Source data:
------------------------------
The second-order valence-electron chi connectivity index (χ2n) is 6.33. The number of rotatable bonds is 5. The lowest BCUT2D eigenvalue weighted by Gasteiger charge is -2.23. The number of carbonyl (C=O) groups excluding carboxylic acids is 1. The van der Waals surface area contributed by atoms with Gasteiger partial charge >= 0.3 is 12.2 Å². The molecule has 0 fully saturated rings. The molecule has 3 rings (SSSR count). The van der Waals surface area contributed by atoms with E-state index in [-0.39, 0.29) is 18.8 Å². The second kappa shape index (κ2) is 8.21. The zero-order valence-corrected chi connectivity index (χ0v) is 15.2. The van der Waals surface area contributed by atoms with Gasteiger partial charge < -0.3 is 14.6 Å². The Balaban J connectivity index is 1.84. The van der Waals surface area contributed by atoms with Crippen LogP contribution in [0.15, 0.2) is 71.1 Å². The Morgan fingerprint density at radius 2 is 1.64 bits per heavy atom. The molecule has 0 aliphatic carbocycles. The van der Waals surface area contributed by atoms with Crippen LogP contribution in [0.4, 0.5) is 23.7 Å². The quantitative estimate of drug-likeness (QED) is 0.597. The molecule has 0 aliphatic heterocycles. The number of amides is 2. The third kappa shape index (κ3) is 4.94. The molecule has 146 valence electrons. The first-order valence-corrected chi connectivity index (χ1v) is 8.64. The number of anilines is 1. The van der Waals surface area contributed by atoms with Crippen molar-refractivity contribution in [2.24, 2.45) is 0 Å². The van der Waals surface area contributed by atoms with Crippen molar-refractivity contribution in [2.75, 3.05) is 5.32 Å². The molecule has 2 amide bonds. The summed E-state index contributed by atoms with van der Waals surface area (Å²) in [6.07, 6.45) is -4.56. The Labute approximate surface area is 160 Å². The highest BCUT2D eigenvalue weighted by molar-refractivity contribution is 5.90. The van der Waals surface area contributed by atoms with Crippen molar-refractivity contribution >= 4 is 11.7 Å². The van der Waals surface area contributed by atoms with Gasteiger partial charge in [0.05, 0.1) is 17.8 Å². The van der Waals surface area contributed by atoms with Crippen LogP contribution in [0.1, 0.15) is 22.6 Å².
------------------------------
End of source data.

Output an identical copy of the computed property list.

The second-order valence-electron chi connectivity index (χ2n) is 6.33. The number of rotatable bonds is 5. The lowest BCUT2D eigenvalue weighted by Gasteiger charge is -2.23. The number of carbonyl (C=O) groups excluding carboxylic acids is 1. The van der Waals surface area contributed by atoms with Gasteiger partial charge >= 0.3 is 12.2 Å². The molecule has 0 fully saturated rings. The molecule has 3 rings (SSSR count). The van der Waals surface area contributed by atoms with E-state index in [-0.39, 0.29) is 18.8 Å². The second kappa shape index (κ2) is 8.21. The zero-order valence-corrected chi connectivity index (χ0v) is 15.2. The van der Waals surface area contributed by atoms with Gasteiger partial charge < -0.3 is 14.6 Å². The Balaban J connectivity index is 1.84. The van der Waals surface area contributed by atoms with Crippen LogP contribution in [0.15, 0.2) is 71.1 Å². The Morgan fingerprint density at radius 2 is 1.64 bits per heavy atom. The molecule has 0 aliphatic carbocycles. The van der Waals surface area contributed by atoms with Crippen LogP contribution in [0.4, 0.5) is 23.7 Å². The quantitative estimate of drug-likeness (QED) is 0.597. The molecule has 0 aliphatic heterocycles. The number of amides is 2. The third kappa shape index (κ3) is 4.94. The molecule has 146 valence electrons. The first-order valence-corrected chi connectivity index (χ1v) is 8.64. The number of anilines is 1. The van der Waals surface area contributed by atoms with Crippen molar-refractivity contribution in [2.24, 2.45) is 0 Å². The van der Waals surface area contributed by atoms with Crippen molar-refractivity contribution in [2.75, 3.05) is 5.32 Å². The molecule has 2 amide bonds. The summed E-state index contributed by atoms with van der Waals surface area (Å²) in [6.07, 6.45) is -4.56. The Labute approximate surface area is 160 Å². The highest BCUT2D eigenvalue weighted by molar-refractivity contribution is 5.90. The van der Waals surface area contributed by atoms with Crippen molar-refractivity contribution >= 4 is 11.7 Å². The van der Waals surface area contributed by atoms with Gasteiger partial charge in [0.05, 0.1) is 17.8 Å². The van der Waals surface area contributed by atoms with Crippen LogP contribution in [0.1, 0.15) is 22.6 Å².